In a comic book environment, rockets with specialised warheads would definitely be used. There are curiously few examples of comic book characters with rocket pistols, though. Perhaps the idea of a rocket pistol sounds stupid and unrealistic, even though they actually existed.
Stats and photo
DCH Gyrojet pistol [BODY 03, Projectile weapons: 04, Ammo: 06, R#03, Drawback: Long Reload].
M&M Gyrojet pistol [Ranged Ballistic Damage 3, Feature 1 (Useable in space].
Based on a commercially unsuccessful submachinegun, this pistol was meant to look big and intimidating. It evoked the larger, automatic weapon it was derived from – with a shrouded, perforated barrel and a big magazine.
This brought the manufacturer both commercial success (as people who wanted to have a scary gun, including many street criminals, got one) and legal troubles (as its scary looks drew attention to the fact it was easily converted back to automatic fire).
In the US, the TEC-9 became widely associated with gangs during the 1980s and 1990s. Its archetypal use was being fired gangsta-style (held to the side) by several men inside a powerful car in a drive-by shooting. TV series like Miami Vice reinforced this image – a large pistol facilitates cinematography, especially when having to film quickly.
The TEC-9 is usually depicted as being inaccurate and not terribly effective. Even when used by a good guy — like Kurt Russel’s Jack Burton in the classic Big Trouble in Little China — it seldom hits.
Stats and photo
DCH TEC-9 [BODY 02, Projectile weapons: 03, Ammo: 32, R#04]. If converted to automatic fire, becomes [BODY 02, Projectile weapons: 04, Ammo: 06, R#06, Advantage: Autofire].
M&M TEC-9 [Ranged Ballistic Damage 3, Inaccurate 1. Alternate effect Ranged Ballistic Multiattack Damage 4, Inaccurate 3].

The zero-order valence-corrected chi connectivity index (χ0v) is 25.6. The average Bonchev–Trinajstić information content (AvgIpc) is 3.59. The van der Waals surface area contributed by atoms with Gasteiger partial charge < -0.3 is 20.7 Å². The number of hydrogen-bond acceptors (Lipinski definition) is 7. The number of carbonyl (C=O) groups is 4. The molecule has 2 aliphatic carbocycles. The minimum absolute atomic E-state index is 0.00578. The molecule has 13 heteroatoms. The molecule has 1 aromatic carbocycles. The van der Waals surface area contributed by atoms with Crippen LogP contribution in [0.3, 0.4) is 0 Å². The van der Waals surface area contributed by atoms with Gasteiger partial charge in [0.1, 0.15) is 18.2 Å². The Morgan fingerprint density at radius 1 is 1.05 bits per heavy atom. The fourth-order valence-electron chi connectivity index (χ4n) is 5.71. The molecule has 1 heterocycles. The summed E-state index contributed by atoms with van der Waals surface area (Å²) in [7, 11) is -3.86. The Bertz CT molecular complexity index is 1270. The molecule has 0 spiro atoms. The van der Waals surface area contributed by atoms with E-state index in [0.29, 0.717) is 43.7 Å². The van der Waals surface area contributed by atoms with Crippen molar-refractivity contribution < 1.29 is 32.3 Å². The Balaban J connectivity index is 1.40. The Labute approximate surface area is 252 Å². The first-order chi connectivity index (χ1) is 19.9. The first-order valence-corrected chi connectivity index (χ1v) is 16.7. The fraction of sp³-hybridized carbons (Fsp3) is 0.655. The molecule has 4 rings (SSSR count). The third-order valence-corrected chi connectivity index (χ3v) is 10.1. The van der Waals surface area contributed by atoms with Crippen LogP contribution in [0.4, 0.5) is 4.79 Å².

Cut-Down Rifle / Superhuman Handgun
Some fiction shows superhuman gunmen using firearms that are only workable with superhuman strength. Even in a context where human strength can go rather high and man-portable gatling guns are unremarkable.
Such weapons are essentially cut-down, one-handed rifles as far as the ammunition and receiver are concerned. Though they may look like absurdly large pistols.
The stats for such superhuman handguns vary enormously, but here’s a baseline :
DCH Superhuman handgun [BODY 04, Projectile weapon: 06, Range: 04, Ammo: 10, R#03, Rec. STR 06, Limitation: Projectile weapon has No Range – use the Range given next instead, Drawback: Long Reload].
M&M Superhuman handgun [Ranged Ballistic Damage 5, Quirk (requires a Strength of 5+ to use)].
A “pepperbox” pistol has several barrels, each holding a bullet. The striker rotates between the barrels.
Usually, these are small weapons in weak, early calibres. You can see an unusual example in our Guns of the Old West article, the James Reid knuckleduster.
However, there was a generation of large and powerful pepperboxes.